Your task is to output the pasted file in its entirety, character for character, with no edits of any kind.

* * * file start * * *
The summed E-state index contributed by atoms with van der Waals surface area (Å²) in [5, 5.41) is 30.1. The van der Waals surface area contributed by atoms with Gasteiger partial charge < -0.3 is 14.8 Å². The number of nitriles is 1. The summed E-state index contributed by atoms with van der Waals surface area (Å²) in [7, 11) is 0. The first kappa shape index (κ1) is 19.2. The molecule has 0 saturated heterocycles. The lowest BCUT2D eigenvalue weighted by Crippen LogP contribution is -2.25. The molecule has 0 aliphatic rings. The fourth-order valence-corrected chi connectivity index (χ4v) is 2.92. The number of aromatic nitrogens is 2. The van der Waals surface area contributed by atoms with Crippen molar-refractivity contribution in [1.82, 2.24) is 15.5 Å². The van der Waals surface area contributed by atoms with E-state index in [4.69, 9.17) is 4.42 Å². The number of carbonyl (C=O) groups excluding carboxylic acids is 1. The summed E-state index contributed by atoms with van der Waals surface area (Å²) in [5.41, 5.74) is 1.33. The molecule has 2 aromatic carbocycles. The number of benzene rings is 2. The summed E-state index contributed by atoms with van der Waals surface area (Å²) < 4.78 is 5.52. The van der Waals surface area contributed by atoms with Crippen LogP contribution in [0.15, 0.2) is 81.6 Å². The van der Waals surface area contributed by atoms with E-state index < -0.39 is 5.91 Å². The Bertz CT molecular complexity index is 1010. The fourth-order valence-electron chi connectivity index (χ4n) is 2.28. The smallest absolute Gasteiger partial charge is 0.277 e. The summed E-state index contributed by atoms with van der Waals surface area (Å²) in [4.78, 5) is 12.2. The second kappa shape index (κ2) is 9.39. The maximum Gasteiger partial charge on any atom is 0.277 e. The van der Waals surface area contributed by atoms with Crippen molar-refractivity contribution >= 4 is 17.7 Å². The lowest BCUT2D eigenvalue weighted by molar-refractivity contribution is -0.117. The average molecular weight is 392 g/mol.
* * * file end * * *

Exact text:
The summed E-state index contributed by atoms with van der Waals surface area (Å²) in [5, 5.41) is 30.1. The van der Waals surface area contributed by atoms with Gasteiger partial charge < -0.3 is 14.8 Å². The number of nitriles is 1. The summed E-state index contributed by atoms with van der Waals surface area (Å²) in [7, 11) is 0. The first kappa shape index (κ1) is 19.2. The molecule has 0 saturated heterocycles. The lowest BCUT2D eigenvalue weighted by Crippen LogP contribution is -2.25. The molecule has 0 aliphatic rings. The fourth-order valence-corrected chi connectivity index (χ4v) is 2.92. The number of aromatic nitrogens is 2. The van der Waals surface area contributed by atoms with Crippen molar-refractivity contribution in [1.82, 2.24) is 15.5 Å². The van der Waals surface area contributed by atoms with E-state index in [4.69, 9.17) is 4.42 Å². The number of carbonyl (C=O) groups excluding carboxylic acids is 1. The summed E-state index contributed by atoms with van der Waals surface area (Å²) in [5.41, 5.74) is 1.33. The molecule has 2 aromatic carbocycles. The number of benzene rings is 2. The summed E-state index contributed by atoms with van der Waals surface area (Å²) < 4.78 is 5.52. The van der Waals surface area contributed by atoms with Crippen LogP contribution in [0.15, 0.2) is 81.6 Å². The van der Waals surface area contributed by atoms with E-state index < -0.39 is 5.91 Å². The Bertz CT molecular complexity index is 1010. The fourth-order valence-electron chi connectivity index (χ4n) is 2.28. The smallest absolute Gasteiger partial charge is 0.277 e. The summed E-state index contributed by atoms with van der Waals surface area (Å²) in [4.78, 5) is 12.2. The second kappa shape index (κ2) is 9.39. The maximum Gasteiger partial charge on any atom is 0.277 e. The van der Waals surface area contributed by atoms with Crippen molar-refractivity contribution >= 4 is 17.7 Å². The lowest BCUT2D eigenvalue weighted by molar-refractivity contribution is -0.117. The average molecular weight is 392 g/mol.